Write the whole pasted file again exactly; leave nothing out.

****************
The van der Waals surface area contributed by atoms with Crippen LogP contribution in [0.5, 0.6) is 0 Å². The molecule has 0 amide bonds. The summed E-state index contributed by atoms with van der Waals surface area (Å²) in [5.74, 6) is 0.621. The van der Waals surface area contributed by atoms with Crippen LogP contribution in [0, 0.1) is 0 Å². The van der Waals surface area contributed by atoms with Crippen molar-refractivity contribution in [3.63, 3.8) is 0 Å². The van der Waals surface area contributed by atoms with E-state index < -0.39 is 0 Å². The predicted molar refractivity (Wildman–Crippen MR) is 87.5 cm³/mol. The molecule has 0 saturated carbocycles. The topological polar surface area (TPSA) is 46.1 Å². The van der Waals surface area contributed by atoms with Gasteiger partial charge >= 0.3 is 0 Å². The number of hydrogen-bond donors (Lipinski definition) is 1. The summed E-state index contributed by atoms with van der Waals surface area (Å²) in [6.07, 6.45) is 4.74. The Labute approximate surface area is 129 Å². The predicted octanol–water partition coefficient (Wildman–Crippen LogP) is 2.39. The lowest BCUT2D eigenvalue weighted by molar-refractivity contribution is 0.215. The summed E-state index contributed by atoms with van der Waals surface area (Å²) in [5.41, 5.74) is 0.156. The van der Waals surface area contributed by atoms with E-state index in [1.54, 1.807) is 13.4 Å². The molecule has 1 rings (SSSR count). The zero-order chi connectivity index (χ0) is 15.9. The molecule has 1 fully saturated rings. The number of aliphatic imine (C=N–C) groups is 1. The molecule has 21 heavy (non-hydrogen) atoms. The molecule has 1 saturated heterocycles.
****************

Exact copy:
The van der Waals surface area contributed by atoms with Crippen LogP contribution in [0.5, 0.6) is 0 Å². The molecule has 0 amide bonds. The summed E-state index contributed by atoms with van der Waals surface area (Å²) in [5.74, 6) is 0.621. The van der Waals surface area contributed by atoms with Crippen LogP contribution in [0, 0.1) is 0 Å². The van der Waals surface area contributed by atoms with Crippen molar-refractivity contribution in [3.63, 3.8) is 0 Å². The van der Waals surface area contributed by atoms with E-state index < -0.39 is 0 Å². The predicted molar refractivity (Wildman–Crippen MR) is 87.5 cm³/mol. The molecule has 0 saturated carbocycles. The topological polar surface area (TPSA) is 46.1 Å². The van der Waals surface area contributed by atoms with Gasteiger partial charge >= 0.3 is 0 Å². The number of hydrogen-bond donors (Lipinski definition) is 1. The summed E-state index contributed by atoms with van der Waals surface area (Å²) in [6.07, 6.45) is 4.74. The Labute approximate surface area is 129 Å². The predicted octanol–water partition coefficient (Wildman–Crippen LogP) is 2.39. The lowest BCUT2D eigenvalue weighted by molar-refractivity contribution is 0.215. The summed E-state index contributed by atoms with van der Waals surface area (Å²) in [5.41, 5.74) is 0.156. The van der Waals surface area contributed by atoms with E-state index in [1.54, 1.807) is 13.4 Å². The molecule has 1 rings (SSSR count). The zero-order chi connectivity index (χ0) is 15.9. The molecule has 1 fully saturated rings. The number of aliphatic imine (C=N–C) groups is 1. The molecule has 21 heavy (non-hydrogen) atoms. The molecule has 1 saturated heterocycles.